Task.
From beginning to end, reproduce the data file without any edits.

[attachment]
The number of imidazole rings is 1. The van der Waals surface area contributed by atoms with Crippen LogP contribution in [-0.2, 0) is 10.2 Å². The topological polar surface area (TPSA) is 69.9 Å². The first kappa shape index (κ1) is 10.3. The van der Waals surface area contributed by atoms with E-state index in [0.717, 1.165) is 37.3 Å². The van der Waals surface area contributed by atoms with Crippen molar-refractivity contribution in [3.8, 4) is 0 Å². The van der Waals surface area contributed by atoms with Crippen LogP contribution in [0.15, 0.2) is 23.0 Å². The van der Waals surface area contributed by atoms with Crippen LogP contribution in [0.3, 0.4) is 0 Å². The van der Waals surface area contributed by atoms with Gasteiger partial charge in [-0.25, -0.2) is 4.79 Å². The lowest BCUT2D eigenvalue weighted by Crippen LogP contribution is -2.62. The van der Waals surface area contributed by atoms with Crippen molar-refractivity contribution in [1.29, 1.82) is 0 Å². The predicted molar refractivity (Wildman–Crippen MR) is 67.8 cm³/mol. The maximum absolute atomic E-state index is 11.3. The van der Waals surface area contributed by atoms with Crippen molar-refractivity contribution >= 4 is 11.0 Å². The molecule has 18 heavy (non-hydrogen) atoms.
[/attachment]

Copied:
The number of imidazole rings is 1. The van der Waals surface area contributed by atoms with Crippen LogP contribution in [-0.2, 0) is 10.2 Å². The topological polar surface area (TPSA) is 69.9 Å². The first kappa shape index (κ1) is 10.3. The van der Waals surface area contributed by atoms with E-state index in [0.717, 1.165) is 37.3 Å². The van der Waals surface area contributed by atoms with Crippen molar-refractivity contribution in [3.8, 4) is 0 Å². The van der Waals surface area contributed by atoms with Crippen LogP contribution in [0.15, 0.2) is 23.0 Å². The van der Waals surface area contributed by atoms with Crippen LogP contribution in [0.3, 0.4) is 0 Å². The van der Waals surface area contributed by atoms with Gasteiger partial charge in [-0.25, -0.2) is 4.79 Å². The lowest BCUT2D eigenvalue weighted by Crippen LogP contribution is -2.62. The van der Waals surface area contributed by atoms with Crippen molar-refractivity contribution in [1.29, 1.82) is 0 Å². The predicted molar refractivity (Wildman–Crippen MR) is 67.8 cm³/mol. The maximum absolute atomic E-state index is 11.3. The van der Waals surface area contributed by atoms with Crippen molar-refractivity contribution >= 4 is 11.0 Å². The molecule has 18 heavy (non-hydrogen) atoms.